But you have to wonder if his name was say, Cornelius McGillicuddy, how it would all work out for him?
Tuesday night was supposed to when the Republican candidates for U.S. Senate engaged in a debate, three weeks before the August 14 primary, with the winner facing Bill Nelson this fall.
But with a huge lead based predominantly on his (famous) name recognition, Mack blew that debate off weeks ago, and though it disappointed some Republicans, others openly praised him, saying that it was all the better for him to keep his eyes on the prize, which is taking down Nelson in November.
But while Mack is still expected to win his party's nomination, you have to wonder about how impressed Republicans who know him best think of him.
Take one of his hometown papers in his congressional district, the Naples News. The paper opted not to endorse in the GOP primary, but it's editorial on the race was filled with love with one of his opponents, former Space Coast Congressman Dave Weldon.
Now we better understand why U.S. Rep. Connie Mack IV, R-Fort Myers, refuses to debate his opponent for the Republican nomination for U.S. Senate. Dr. David Weldon of Melbourne is a bright, extremely well-informed and experienced candidate who has a strong conservative vision for the future.
Seemingly prohibitive frontrunners in polls tend to avoid debates for fear of stumbling — saying something ill-advised that could be used against them. Calls for free and open debates — the red, white and blue American way — come up short.
After interviewing Weldon, a former U.S. House member who term-limited himself out of office four years ago, we see him as well-rounded and thoughtful on the key issues of health care, fiscal policy, economic development, the national defense, and aerospace. Weldon is effectively passionate — a veteran of getting things done with the help of other people in this community and Congress. He sees the big picture and knows that the economy, jobs and health-care policy come together.
Yet, Mack is going to be the GOP nominee.
His party is with him and he will be facing Democrat incumbent Bill Nelson, who also has challengers listed on the Aug. 14 ballot, in November. That is the contest, with a national focus and big implications — perhaps the biggest Senate race out there.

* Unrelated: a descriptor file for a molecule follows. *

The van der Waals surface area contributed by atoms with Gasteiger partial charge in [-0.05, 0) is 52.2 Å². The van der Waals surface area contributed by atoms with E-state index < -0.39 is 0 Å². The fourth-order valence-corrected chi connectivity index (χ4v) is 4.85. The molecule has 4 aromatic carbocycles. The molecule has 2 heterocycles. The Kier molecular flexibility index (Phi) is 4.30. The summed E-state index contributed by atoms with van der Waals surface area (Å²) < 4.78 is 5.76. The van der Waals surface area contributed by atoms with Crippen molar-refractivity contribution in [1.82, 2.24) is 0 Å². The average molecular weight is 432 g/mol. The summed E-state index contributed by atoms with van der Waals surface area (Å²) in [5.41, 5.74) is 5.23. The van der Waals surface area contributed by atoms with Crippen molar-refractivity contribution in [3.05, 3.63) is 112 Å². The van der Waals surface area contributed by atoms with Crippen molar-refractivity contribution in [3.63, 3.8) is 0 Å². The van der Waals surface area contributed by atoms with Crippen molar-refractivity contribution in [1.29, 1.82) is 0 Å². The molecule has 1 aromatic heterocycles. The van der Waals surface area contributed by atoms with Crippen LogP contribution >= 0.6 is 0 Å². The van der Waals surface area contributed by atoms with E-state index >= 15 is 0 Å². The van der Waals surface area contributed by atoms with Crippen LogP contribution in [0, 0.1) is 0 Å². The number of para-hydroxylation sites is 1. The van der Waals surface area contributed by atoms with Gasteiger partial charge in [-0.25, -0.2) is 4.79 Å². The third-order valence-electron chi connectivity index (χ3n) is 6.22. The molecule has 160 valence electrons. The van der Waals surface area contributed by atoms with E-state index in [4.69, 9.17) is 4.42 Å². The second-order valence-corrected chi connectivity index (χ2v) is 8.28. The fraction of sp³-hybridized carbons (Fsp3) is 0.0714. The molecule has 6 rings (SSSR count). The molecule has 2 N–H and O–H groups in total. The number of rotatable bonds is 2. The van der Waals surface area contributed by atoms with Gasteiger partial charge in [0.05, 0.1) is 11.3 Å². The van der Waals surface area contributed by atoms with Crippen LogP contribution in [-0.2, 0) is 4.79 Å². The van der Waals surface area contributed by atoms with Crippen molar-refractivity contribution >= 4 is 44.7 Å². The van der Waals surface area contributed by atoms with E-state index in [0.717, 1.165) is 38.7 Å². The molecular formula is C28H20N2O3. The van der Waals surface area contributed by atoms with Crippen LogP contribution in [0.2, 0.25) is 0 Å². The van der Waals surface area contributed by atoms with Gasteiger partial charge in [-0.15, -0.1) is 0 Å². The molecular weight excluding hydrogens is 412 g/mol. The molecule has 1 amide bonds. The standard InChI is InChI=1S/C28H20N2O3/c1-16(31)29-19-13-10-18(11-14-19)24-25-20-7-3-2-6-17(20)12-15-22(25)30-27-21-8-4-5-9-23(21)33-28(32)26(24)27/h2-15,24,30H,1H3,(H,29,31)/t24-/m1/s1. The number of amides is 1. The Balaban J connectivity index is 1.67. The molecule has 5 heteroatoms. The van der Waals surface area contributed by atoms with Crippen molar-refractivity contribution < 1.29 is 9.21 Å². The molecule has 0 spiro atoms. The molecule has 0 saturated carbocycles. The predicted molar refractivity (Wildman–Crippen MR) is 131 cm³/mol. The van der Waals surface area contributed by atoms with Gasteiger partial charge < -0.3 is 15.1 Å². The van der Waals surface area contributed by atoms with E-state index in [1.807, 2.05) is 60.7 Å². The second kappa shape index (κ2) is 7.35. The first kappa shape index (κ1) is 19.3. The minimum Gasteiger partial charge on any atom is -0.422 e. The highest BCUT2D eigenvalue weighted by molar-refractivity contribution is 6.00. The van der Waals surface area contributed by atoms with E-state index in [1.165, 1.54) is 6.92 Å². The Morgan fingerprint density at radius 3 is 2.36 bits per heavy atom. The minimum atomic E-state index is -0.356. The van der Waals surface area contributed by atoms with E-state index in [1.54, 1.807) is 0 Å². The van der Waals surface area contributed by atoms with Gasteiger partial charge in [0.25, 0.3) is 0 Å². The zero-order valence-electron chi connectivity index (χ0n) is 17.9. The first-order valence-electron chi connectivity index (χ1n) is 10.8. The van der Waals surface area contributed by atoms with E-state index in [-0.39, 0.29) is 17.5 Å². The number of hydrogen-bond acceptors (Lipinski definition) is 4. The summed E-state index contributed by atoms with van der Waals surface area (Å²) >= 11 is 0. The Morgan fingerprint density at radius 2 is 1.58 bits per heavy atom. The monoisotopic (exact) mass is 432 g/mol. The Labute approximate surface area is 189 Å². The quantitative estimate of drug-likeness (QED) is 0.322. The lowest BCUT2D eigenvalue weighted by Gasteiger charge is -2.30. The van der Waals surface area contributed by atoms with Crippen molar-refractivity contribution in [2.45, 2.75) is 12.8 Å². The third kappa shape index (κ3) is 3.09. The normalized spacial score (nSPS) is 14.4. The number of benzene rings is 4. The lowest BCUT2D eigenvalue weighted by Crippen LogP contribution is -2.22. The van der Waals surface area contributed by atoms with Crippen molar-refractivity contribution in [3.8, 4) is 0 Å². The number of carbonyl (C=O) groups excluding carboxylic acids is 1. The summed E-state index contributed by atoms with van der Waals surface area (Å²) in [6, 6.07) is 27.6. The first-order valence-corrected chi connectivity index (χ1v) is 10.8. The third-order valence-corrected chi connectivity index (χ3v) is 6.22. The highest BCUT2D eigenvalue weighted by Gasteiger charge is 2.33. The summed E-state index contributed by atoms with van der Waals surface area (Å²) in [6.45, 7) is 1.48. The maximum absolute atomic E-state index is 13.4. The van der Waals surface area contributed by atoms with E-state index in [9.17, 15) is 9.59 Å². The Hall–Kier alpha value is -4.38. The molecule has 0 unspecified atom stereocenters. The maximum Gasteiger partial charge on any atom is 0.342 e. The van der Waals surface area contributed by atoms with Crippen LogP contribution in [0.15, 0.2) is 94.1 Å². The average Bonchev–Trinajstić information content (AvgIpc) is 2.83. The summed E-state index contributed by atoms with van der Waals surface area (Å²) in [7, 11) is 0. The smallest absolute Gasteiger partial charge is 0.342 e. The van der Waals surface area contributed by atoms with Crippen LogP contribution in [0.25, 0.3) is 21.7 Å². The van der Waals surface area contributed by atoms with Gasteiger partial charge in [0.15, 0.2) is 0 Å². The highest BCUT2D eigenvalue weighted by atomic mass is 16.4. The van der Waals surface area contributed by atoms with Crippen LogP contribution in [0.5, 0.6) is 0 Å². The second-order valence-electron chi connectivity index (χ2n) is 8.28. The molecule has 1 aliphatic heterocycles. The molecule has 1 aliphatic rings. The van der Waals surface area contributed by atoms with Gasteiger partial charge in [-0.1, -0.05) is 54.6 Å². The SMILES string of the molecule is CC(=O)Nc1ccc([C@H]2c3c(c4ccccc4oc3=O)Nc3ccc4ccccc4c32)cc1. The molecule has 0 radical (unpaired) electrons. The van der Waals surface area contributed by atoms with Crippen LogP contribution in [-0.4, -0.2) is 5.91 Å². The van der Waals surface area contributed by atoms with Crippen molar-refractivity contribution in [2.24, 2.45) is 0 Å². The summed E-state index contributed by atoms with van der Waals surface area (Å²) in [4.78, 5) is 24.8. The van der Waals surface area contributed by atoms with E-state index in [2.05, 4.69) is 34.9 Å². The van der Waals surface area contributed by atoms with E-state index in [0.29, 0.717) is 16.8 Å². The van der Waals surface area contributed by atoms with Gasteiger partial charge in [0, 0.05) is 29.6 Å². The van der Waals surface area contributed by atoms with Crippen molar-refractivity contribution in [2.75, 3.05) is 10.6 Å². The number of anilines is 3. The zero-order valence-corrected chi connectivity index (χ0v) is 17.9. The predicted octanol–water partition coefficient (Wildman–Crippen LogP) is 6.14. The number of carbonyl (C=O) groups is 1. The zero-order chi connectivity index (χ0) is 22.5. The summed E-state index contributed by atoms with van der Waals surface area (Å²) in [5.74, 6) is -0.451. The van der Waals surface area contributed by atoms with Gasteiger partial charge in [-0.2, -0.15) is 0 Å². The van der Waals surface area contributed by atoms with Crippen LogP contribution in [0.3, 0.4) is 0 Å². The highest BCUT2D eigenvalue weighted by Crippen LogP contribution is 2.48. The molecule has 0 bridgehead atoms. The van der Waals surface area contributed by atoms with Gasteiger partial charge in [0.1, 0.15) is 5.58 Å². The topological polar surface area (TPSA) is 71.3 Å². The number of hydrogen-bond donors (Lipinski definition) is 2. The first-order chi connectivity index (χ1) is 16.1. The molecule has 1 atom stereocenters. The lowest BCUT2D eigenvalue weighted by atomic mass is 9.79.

One gets the impression that it would be politically untenable for the News to come out and endorse Weldon. There's the reality that Mack represents Naples in D.C., and well, that could get a bit ugly.
But then again, Mack's campaign has been all about the ugly of late. Or haven't you seen the weird obsession with calling Tampa Bay Times political editor Adam C. Smith some sort of leftist wag who secretly wants Bill Nelson to win.
Yesterday on the Times Buzz Blog, Smith copied and pasted the latest blast of hostility expression coming from Jeff Cohen, Mack's campaign manager.
The tipping point for the vitriol appears to be the fact that unlike the Naples News, the Times went out and recommended Weldon recently, showing how they too are as impressed with the former congressman over the current one.
After Mack's team began hammering Smith last week, Allysia Finley with the Wall Street Journal mocked the Mack jihad, writing, "Mr. Mack may score some points with conservatives by excoriating the liberal media, but such attacks will wear thin quickly and fall flat with independents. The only thing Mr. Mack buys with his media assassinations is more scrutiny and negative coverage."
Obviously Team Mack doesn't think much of that advice, and maybe they don't need any, as current polls show the Congressman faring well against Senator Nelson.
With the help of Super PAC ads, there will be an onslaught of advertising against Nelson, who has been involved in electoral politics in Florida now for 40 years. He is extremely vulnerable, with the entire balance of the U.S. Senate as stake.
Rick Scott proved two years ago you don't need newspaper endorsements to win higher office in Florida. A ton of money will do just fine. Can Mack use that same formula, as well as the same name as a popular former Republican Senator, to do the same?